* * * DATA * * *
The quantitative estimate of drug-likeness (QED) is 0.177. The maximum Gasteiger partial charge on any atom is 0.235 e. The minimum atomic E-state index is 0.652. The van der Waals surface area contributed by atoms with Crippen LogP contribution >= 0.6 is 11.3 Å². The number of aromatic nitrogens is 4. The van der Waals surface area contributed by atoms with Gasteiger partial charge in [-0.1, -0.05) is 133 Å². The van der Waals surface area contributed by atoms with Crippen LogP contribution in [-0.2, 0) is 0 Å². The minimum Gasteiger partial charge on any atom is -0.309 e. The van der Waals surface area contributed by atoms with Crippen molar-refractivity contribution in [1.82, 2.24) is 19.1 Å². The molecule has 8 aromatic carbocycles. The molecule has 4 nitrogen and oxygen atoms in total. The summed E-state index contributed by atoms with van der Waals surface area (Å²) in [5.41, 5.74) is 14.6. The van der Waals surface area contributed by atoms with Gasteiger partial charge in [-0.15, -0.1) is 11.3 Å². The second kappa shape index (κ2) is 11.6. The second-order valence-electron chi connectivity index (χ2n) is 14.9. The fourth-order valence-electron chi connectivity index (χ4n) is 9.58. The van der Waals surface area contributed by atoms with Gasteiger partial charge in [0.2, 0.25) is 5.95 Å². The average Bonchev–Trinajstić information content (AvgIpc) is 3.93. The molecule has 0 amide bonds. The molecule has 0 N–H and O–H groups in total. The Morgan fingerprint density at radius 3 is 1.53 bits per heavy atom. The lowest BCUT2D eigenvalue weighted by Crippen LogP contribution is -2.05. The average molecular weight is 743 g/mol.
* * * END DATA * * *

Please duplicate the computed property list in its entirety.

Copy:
The quantitative estimate of drug-likeness (QED) is 0.177. The maximum Gasteiger partial charge on any atom is 0.235 e. The minimum atomic E-state index is 0.652. The van der Waals surface area contributed by atoms with Crippen LogP contribution >= 0.6 is 11.3 Å². The number of aromatic nitrogens is 4. The van der Waals surface area contributed by atoms with Gasteiger partial charge in [-0.1, -0.05) is 133 Å². The van der Waals surface area contributed by atoms with Crippen LogP contribution in [-0.2, 0) is 0 Å². The minimum Gasteiger partial charge on any atom is -0.309 e. The van der Waals surface area contributed by atoms with Crippen molar-refractivity contribution in [1.82, 2.24) is 19.1 Å². The molecule has 8 aromatic carbocycles. The molecule has 4 nitrogen and oxygen atoms in total. The summed E-state index contributed by atoms with van der Waals surface area (Å²) in [5.41, 5.74) is 14.6. The van der Waals surface area contributed by atoms with Gasteiger partial charge in [-0.15, -0.1) is 11.3 Å². The second kappa shape index (κ2) is 11.6. The second-order valence-electron chi connectivity index (χ2n) is 14.9. The fourth-order valence-electron chi connectivity index (χ4n) is 9.58. The van der Waals surface area contributed by atoms with Gasteiger partial charge in [0.2, 0.25) is 5.95 Å². The average Bonchev–Trinajstić information content (AvgIpc) is 3.93. The molecule has 0 amide bonds. The molecule has 0 N–H and O–H groups in total. The Morgan fingerprint density at radius 3 is 1.53 bits per heavy atom. The lowest BCUT2D eigenvalue weighted by Crippen LogP contribution is -2.05. The average molecular weight is 743 g/mol.